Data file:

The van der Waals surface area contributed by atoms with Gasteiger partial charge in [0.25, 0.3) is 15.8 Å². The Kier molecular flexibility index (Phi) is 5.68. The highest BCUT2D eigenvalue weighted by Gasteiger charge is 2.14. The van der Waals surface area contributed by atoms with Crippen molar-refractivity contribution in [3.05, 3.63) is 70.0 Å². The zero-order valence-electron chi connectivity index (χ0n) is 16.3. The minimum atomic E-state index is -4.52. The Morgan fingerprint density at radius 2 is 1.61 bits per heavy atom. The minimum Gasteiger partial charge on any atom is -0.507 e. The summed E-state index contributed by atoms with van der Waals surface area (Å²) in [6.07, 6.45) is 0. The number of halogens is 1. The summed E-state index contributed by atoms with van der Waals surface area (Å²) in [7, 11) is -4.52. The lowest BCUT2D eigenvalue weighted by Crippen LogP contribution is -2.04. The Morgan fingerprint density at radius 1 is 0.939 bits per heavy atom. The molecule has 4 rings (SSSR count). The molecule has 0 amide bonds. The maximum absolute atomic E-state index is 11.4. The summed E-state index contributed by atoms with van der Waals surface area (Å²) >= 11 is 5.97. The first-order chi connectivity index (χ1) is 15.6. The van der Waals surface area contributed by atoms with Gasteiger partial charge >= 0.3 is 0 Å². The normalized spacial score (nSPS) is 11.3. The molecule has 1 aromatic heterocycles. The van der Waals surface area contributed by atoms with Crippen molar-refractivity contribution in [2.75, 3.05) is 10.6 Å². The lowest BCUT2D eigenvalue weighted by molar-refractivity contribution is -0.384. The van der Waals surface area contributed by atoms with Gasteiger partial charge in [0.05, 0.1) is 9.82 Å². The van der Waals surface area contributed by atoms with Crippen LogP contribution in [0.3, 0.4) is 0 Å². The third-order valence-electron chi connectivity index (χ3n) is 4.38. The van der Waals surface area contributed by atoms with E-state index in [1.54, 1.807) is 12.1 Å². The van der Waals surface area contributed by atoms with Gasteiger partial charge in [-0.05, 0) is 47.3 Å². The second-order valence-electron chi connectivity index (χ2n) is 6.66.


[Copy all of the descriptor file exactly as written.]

The van der Waals surface area contributed by atoms with Gasteiger partial charge in [0.25, 0.3) is 15.8 Å². The Kier molecular flexibility index (Phi) is 5.68. The highest BCUT2D eigenvalue weighted by Gasteiger charge is 2.14. The van der Waals surface area contributed by atoms with Crippen molar-refractivity contribution in [3.05, 3.63) is 70.0 Å². The zero-order valence-electron chi connectivity index (χ0n) is 16.3. The minimum atomic E-state index is -4.52. The Morgan fingerprint density at radius 2 is 1.61 bits per heavy atom. The minimum Gasteiger partial charge on any atom is -0.507 e. The summed E-state index contributed by atoms with van der Waals surface area (Å²) in [6.07, 6.45) is 0. The number of halogens is 1. The summed E-state index contributed by atoms with van der Waals surface area (Å²) in [7, 11) is -4.52. The lowest BCUT2D eigenvalue weighted by Crippen LogP contribution is -2.04. The Morgan fingerprint density at radius 1 is 0.939 bits per heavy atom. The molecule has 4 rings (SSSR count). The molecule has 0 amide bonds. The maximum absolute atomic E-state index is 11.4. The summed E-state index contributed by atoms with van der Waals surface area (Å²) >= 11 is 5.97. The first-order chi connectivity index (χ1) is 15.6. The van der Waals surface area contributed by atoms with Gasteiger partial charge >= 0.3 is 0 Å². The normalized spacial score (nSPS) is 11.3. The molecule has 1 aromatic heterocycles. The van der Waals surface area contributed by atoms with Crippen molar-refractivity contribution in [2.75, 3.05) is 10.6 Å². The lowest BCUT2D eigenvalue weighted by molar-refractivity contribution is -0.384. The van der Waals surface area contributed by atoms with Gasteiger partial charge in [0.05, 0.1) is 9.82 Å². The van der Waals surface area contributed by atoms with Crippen LogP contribution in [0.3, 0.4) is 0 Å². The third-order valence-electron chi connectivity index (χ3n) is 4.38. The van der Waals surface area contributed by atoms with E-state index in [1.54, 1.807) is 12.1 Å². The van der Waals surface area contributed by atoms with Gasteiger partial charge in [-0.05, 0) is 47.3 Å². The second-order valence-electron chi connectivity index (χ2n) is 6.66.